Unified Modeling Language (UML)

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We are frequently asked about connecting and tracing software architecture elements to business processes by integrating BPMN business models and software models in UML (Unified Modeling Language)... Now we will explore how to supplement business architecture with software architecture. 

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Today’s letter is “C” – for Class Diagrams. Business Analysts use Class Diagrams to help them discover ‘structural’ business rules and to document them in a visual form that is readily understood by developers.  What is a structural rule?

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This article proposes a use case best practice technique: Always document decisions separately and explicitly in use case scenarios. This practice assists the business analyst in identifying where alternate and exception paths may be needed.This is similar to how decisions and resulting gateways are documented in Business Process Model and Notation (BPMN).

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At some stage in their working life, every business analyst will have some involvement with data modelling. They may need to model how data is (or will be) used or - if they only deal with requirements investigation - then someone else in the team will need to verify that the data to support new functions will be available.

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Use Case Points are used as an analysis phase technique for estimating software development. Assuming the Business Analyst (BA) composes system use cases for describing functional requirements, the BA can use this technique for estimating the follow-on implementation effort. This article reviews the process of estimating the follow-on development effort for use cases.

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A swimlane diagram is a type of process flow diagram (also sometimes called a cross-functional diagram) that features divisions or "lanes." Each lane is assigned an actor (which may be an individual, department, division, group, machine, entity, and so on), or even a phase or stage in a process, that is responsible for the activity or work described in the lane.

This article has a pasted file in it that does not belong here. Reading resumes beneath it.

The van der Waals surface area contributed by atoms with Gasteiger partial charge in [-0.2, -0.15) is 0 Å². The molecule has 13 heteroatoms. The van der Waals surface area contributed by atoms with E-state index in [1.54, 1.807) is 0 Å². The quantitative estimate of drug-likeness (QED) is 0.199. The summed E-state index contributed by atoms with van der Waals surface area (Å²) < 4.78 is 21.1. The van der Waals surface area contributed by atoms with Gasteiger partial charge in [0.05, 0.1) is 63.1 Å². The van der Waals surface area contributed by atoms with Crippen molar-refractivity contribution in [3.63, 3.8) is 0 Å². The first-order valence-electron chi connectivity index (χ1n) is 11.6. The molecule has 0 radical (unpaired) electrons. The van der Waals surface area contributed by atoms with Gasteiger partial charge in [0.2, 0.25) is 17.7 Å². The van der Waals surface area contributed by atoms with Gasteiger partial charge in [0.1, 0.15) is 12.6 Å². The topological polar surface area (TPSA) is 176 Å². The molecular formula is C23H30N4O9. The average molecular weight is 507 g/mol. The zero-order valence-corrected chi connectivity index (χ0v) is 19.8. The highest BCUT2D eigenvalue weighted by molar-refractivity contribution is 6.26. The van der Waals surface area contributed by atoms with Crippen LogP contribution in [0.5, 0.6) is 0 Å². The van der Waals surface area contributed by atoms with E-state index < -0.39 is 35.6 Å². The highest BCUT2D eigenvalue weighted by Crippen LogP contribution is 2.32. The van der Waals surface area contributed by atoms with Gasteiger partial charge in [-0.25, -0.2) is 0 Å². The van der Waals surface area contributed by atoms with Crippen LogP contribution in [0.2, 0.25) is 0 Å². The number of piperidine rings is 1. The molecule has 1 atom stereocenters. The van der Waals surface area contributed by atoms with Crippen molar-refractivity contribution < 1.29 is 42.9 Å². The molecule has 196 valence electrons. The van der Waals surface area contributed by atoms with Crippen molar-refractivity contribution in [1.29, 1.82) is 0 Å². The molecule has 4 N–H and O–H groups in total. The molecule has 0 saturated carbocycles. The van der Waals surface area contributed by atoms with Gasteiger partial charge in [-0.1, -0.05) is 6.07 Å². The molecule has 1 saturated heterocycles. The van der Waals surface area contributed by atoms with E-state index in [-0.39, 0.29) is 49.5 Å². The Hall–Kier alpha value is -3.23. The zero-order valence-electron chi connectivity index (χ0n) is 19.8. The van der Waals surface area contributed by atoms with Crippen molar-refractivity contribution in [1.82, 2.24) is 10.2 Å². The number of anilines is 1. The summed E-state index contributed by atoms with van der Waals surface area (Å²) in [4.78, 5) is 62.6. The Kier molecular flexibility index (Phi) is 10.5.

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An activity diagram is a type of flowchart that is part of the UML (Unified Modeling Language) standard. Its purpose is to enable analysts to present a concrete, easy-to-follow visual of the workflow of a business use case.

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Almost every business analyst uses diagramming software in their arsenal of analysis tools. According to BABOK 2.0, an analyst’s traditional purpose in using diagramming tools is to “support the rapid drawing and documentation of a model, typically by providing a set of templates for a particular notation which are used to develop diagrams based on it.” Diagrams not only make requirements clearer to stakeholders through modeling, they help clarify an analyst’s thinking on a project through the process of their very creation.

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While most business analyst roles don't explicitly require static modeling expertise, developing a better understanding of static modeling concepts can be a measurable forward step for business analysts seeking to develop new competencies. Such skills can be useful in many aspects of the BA work, from obtaining a better understanding of stakeholders' information needs, to documenting those needs in unambiguous ways and communicating them more effectively to the technical team.